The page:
"If you want your children to be intelligent, read them fairy tales. If you want them to be more intelligent, read them more fairy tales.”
I remember distinctly having weird dreams after watching two movies during a 11-hour plane ride from Auckland to Hong Kong in December of 2013. The first was Hanna, the action movie about genetically engineered Child soldier; the second was Blue Jasmine, the Woody Allen vehicle thatriffed on the Bernie Madoff moral tale.
Brain chemistry is still a frontier of human understanding. How neurotransmitters send signals, and what fanciful bonds the chemical reactions result in – as of now, we only have provisional answers to these questions.
Anyway, my weird dream wasn’t all that weird. It was the usual melatonin-induced one that appeared to be set adrop (yes, I made that up) 2046 + Inception, but with more futuristic weapons and vehicles. But the protagonist, who was Cate Blanchett, in it was weird, familiar but strange about it.
What struck me was that the protagonist in my dream was a composite of the two characters Cate Blanchett had played inthe two movies I’d watched: the badassagency operative deft with pistols from Hanna – only she was wearing the posh clothes and had the tics of the character from Blue Jasmine.
The word I am thinking is serendipity. The Latin word, which sounds even better, is fortuna. All those unplanned things -- the bumpy flight, the greasy meal, the melatonin, the two movies, the short nap, the jolt of static – just bounced along together, and played some serendipitous role in my dream.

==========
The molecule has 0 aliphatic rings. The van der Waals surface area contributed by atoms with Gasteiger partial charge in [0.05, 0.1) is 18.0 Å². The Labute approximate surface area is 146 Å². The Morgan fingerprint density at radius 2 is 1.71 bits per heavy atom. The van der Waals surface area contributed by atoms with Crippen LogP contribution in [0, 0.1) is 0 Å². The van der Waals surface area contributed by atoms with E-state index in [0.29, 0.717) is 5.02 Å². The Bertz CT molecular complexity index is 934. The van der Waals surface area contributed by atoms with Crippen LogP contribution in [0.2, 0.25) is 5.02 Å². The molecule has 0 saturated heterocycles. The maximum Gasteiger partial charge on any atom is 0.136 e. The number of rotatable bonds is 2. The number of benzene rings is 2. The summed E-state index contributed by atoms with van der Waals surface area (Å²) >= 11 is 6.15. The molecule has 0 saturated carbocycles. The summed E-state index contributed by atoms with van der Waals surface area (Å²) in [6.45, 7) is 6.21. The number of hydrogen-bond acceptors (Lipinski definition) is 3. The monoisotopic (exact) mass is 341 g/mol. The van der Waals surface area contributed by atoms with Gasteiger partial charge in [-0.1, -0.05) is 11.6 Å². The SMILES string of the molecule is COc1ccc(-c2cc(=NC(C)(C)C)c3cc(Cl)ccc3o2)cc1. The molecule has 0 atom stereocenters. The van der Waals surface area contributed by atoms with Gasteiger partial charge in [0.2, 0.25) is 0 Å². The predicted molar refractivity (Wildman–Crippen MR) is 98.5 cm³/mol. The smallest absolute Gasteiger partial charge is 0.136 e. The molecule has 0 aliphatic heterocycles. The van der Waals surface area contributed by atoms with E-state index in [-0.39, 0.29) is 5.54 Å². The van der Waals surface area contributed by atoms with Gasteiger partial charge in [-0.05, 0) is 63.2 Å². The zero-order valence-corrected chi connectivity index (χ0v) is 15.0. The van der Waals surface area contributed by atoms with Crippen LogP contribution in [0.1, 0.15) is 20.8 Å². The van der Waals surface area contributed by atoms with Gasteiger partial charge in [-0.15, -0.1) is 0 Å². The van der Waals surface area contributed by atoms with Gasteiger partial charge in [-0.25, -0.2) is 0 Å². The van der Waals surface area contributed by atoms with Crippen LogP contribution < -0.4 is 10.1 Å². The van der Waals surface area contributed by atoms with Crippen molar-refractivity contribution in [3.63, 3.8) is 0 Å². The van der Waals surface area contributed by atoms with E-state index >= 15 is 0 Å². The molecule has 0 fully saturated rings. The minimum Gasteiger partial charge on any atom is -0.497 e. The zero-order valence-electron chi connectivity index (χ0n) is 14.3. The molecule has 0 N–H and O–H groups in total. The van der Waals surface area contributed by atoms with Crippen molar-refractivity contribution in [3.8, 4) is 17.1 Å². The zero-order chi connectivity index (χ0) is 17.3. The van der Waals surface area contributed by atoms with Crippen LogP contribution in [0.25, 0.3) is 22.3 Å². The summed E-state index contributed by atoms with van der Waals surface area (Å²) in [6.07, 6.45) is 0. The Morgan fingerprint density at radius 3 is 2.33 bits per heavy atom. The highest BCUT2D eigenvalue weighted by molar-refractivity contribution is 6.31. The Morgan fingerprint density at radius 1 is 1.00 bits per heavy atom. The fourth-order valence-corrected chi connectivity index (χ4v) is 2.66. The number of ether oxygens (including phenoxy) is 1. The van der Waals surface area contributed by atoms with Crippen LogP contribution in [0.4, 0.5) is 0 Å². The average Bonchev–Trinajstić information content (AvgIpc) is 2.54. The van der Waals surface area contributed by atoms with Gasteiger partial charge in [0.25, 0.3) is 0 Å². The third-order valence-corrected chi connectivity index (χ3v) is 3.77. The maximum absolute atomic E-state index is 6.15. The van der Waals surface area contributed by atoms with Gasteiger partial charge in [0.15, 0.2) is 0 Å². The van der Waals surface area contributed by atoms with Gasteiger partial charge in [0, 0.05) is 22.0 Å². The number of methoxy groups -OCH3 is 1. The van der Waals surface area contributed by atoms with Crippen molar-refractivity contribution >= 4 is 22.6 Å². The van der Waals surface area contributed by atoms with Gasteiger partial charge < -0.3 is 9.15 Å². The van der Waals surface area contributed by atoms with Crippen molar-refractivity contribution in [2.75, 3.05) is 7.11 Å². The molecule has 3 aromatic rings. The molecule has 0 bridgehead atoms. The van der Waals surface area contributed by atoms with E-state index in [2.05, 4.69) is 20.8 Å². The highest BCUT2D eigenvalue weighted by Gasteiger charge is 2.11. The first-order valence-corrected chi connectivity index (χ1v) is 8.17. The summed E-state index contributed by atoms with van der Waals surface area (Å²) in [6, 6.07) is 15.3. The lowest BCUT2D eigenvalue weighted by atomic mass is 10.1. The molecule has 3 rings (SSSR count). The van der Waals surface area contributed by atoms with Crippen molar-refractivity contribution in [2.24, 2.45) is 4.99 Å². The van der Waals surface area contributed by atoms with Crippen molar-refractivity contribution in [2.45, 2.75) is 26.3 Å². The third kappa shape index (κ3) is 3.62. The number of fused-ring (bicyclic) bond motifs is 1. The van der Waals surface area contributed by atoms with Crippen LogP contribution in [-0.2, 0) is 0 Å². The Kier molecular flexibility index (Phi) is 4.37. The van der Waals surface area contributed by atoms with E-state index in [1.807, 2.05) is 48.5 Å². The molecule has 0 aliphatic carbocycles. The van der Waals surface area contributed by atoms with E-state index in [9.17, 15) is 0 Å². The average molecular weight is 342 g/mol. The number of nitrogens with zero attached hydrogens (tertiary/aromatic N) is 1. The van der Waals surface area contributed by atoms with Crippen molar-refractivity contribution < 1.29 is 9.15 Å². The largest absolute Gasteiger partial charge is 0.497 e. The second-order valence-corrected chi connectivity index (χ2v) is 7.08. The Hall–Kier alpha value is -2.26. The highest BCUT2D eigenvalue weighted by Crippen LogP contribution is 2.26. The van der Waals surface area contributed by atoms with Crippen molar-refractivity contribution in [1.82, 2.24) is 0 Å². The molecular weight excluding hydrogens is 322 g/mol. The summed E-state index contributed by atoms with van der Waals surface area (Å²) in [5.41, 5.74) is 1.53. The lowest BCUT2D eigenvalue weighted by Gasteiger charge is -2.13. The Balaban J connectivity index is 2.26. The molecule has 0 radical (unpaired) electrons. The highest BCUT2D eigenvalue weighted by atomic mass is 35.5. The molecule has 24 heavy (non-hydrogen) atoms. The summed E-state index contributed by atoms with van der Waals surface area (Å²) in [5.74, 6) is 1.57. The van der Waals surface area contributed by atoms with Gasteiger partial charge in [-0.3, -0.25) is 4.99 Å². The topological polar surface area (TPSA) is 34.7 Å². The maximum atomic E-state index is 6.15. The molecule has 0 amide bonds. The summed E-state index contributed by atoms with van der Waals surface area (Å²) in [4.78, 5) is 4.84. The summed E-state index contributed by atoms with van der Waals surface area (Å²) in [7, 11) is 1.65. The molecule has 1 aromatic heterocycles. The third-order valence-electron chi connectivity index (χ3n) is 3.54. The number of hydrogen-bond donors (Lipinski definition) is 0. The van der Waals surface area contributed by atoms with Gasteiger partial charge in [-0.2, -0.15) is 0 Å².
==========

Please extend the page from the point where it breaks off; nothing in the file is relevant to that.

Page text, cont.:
There is also a more conscious version of serendipity. I encountered this while trying to break 7:00 in my 2km row time on the “erg.” I had about eleven seconds to somehow shave off from my personal best, which I guess is a lot or a little depending on how fit you are. Nonetheless, in trying to learn about how to manage energy, and to break through anaerobic walls at about 500m and 1250m, it seemed that many of the elite rowers out there play “mind games.” Even to the uninitiated, rowing must seem monotonous. It is tortuous too, in the athletic demands on both power and endurance. But what got me thinking was this idea that the most elite rowers, those most accomplished in achieving real results, were also probably very good at fake mind games. And maybe what distinguished the top echelon, wasn’t physical prowess, but the ability to dream.
It is not fashionable to quantify dreams, to appraise some as better than others. I like the idea though that dreaming is setting serendipity into motion. And maybe bridges don’t need to just be dreamt, but they must be dreamt as if they are uncoiling something, something in motion. And a bridge is always in motion.